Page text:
FIG. 8 illustrates various exemplary cases of realization mapping from the default ISA to the target ISA. In one case, there is a one-to-one equivalence 805 from the internal to the external implementation components. In this case, the realization mapping in Tier 3 can be accomplished through straightforward substitution. “One-to-one equivalence” 805 generally means that at a lower performance bound defined by the temporal specification of the UDM internal implementation component, the external implementation component associated with the target platform should have the throughput capability to meet or exceed the temporal specifications of the UDM internal implementation component to be mapped. A typical example of the one-to-one matching would be the mapping of the UDM internal implementation components ADD or MULTIPLY to the corresponding implementation components of the target platform.

In another case, there is a one-to-many equivalence 810 from the internal to the external implementation component sets. In this case, the realization mapping in Tier 3 can be accomplished through a soft realization mapping in which the specified capabilities of the of the internal implementation component is realized using a program sequence of a set of external implementation components that are associated with the target platform. An example of this case would be if the UDM internal implementation component to be mapped were complex, such as add-compare-select (ACS) that has no one-to-one equivalence in the target platform. In such a case, the Tier 3 realization mapping is accomplished by substituting the UDM ACS implementation component with the appropriate set of target platform instructions.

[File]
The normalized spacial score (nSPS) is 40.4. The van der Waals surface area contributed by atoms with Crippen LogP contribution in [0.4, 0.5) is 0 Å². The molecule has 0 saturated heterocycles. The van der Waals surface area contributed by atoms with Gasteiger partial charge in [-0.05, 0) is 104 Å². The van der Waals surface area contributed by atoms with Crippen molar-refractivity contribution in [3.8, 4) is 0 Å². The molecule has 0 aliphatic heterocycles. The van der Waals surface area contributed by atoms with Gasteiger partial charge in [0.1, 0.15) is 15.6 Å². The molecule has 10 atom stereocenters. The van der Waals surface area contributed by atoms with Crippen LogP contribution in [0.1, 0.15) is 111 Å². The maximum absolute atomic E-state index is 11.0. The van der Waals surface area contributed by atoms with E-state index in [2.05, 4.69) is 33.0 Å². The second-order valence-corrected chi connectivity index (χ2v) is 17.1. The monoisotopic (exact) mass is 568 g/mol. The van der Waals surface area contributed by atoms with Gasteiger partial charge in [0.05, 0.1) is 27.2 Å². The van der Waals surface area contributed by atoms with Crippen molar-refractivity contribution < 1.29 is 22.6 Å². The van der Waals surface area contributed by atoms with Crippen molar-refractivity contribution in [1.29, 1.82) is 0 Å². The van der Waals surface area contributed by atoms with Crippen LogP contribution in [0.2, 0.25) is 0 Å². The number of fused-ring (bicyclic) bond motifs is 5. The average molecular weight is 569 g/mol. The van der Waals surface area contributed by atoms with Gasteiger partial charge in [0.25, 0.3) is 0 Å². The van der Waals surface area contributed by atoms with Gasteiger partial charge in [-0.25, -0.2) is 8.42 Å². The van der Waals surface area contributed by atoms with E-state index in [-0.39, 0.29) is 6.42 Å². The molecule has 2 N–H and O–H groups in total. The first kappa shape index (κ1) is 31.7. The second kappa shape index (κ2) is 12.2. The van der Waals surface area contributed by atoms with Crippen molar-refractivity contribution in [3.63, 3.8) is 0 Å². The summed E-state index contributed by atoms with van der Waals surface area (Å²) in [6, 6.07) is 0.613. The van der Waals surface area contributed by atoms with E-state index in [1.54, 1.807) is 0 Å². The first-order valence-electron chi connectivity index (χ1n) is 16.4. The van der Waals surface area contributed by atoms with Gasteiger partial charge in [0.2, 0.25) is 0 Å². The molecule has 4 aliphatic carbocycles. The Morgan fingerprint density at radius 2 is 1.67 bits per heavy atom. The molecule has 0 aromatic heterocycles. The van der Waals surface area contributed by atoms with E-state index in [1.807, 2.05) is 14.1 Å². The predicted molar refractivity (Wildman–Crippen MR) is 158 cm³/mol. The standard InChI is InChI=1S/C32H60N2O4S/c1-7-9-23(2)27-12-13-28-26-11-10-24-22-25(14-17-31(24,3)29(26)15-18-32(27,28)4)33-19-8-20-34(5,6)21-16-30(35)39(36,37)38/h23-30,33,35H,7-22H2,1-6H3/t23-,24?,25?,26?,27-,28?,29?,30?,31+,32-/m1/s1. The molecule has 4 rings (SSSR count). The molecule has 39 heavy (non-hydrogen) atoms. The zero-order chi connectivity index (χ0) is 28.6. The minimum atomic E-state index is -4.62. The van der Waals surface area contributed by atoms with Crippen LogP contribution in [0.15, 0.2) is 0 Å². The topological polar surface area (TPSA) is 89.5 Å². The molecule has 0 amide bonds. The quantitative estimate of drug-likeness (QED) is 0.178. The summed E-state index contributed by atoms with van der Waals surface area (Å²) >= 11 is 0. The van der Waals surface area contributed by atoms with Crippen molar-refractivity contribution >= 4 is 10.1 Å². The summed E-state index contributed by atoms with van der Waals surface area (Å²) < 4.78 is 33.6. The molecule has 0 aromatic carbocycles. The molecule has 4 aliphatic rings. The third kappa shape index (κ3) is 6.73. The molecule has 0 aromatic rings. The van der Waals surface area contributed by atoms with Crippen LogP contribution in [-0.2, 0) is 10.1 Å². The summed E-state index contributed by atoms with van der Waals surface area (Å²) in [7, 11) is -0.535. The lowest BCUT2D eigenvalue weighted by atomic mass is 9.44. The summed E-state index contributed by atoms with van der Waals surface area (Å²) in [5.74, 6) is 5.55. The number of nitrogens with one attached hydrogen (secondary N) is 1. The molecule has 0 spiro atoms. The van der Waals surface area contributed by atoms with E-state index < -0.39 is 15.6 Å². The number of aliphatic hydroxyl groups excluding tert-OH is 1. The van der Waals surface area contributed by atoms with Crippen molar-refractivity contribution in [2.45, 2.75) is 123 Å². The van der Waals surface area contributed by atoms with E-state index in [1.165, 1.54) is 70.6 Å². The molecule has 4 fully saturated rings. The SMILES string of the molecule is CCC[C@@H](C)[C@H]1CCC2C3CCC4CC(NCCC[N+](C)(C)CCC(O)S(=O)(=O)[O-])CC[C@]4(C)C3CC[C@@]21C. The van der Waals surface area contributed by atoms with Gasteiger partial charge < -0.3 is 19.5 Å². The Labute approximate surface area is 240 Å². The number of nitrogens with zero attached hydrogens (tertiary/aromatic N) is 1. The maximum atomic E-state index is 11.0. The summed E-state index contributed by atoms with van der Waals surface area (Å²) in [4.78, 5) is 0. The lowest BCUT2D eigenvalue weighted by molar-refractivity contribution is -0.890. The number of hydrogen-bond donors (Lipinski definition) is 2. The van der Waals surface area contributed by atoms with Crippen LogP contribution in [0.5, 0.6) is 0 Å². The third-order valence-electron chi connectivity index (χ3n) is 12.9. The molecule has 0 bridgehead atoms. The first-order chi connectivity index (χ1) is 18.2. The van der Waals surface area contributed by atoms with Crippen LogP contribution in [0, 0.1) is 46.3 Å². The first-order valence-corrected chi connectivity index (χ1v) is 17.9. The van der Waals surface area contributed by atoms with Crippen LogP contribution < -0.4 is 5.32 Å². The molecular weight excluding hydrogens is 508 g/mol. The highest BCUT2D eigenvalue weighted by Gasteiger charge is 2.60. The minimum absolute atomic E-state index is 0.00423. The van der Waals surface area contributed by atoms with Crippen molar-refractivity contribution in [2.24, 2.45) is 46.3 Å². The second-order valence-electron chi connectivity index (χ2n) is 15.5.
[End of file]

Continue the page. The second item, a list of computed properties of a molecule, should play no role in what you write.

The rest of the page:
In an alternative case, there is a many-to-one equivalence 815 from the internal to the external implementation components. In this case, the Tier 3 realization mapping can be accomplished through a compilation process through which a set of internal implementation components are grouped together and substituted by the collectively equivalent external implementation component associated with the target platform. An example of this case would be if a multiply-and-accumulate (MAC) instruction exists in the target platform ISA but not in the default virtual machine ISA. In such a case, the Tier 3 realization mapping is accomplished by substituting a target platform MAC instruction whenever a multiply and an accumulate implementation components are used consecutively.